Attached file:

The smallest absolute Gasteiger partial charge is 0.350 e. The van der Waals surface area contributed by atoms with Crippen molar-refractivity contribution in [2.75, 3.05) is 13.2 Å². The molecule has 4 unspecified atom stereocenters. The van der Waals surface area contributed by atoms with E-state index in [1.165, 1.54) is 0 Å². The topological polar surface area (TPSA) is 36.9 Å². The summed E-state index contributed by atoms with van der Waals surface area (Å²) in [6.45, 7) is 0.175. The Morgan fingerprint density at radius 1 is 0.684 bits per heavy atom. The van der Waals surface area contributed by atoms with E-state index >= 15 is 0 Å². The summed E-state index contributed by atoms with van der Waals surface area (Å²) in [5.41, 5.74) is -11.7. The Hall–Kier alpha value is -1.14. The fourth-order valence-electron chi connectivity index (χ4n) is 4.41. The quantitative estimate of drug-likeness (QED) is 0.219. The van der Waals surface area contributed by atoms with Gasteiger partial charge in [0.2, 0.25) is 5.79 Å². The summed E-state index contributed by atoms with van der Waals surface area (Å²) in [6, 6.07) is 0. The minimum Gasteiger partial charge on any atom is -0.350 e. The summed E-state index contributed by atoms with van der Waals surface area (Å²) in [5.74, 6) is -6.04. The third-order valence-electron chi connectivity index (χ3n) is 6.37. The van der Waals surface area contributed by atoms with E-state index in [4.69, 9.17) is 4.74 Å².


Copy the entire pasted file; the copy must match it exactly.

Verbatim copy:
The smallest absolute Gasteiger partial charge is 0.350 e. The van der Waals surface area contributed by atoms with Crippen molar-refractivity contribution in [2.75, 3.05) is 13.2 Å². The molecule has 4 unspecified atom stereocenters. The van der Waals surface area contributed by atoms with E-state index in [1.165, 1.54) is 0 Å². The topological polar surface area (TPSA) is 36.9 Å². The summed E-state index contributed by atoms with van der Waals surface area (Å²) in [6.45, 7) is 0.175. The Morgan fingerprint density at radius 1 is 0.684 bits per heavy atom. The van der Waals surface area contributed by atoms with E-state index >= 15 is 0 Å². The summed E-state index contributed by atoms with van der Waals surface area (Å²) in [5.41, 5.74) is -11.7. The Hall–Kier alpha value is -1.14. The fourth-order valence-electron chi connectivity index (χ4n) is 4.41. The quantitative estimate of drug-likeness (QED) is 0.219. The van der Waals surface area contributed by atoms with Gasteiger partial charge in [0.2, 0.25) is 5.79 Å². The summed E-state index contributed by atoms with van der Waals surface area (Å²) in [6, 6.07) is 0. The minimum Gasteiger partial charge on any atom is -0.350 e. The summed E-state index contributed by atoms with van der Waals surface area (Å²) in [5.74, 6) is -6.04. The third-order valence-electron chi connectivity index (χ3n) is 6.37. The van der Waals surface area contributed by atoms with E-state index in [4.69, 9.17) is 4.74 Å².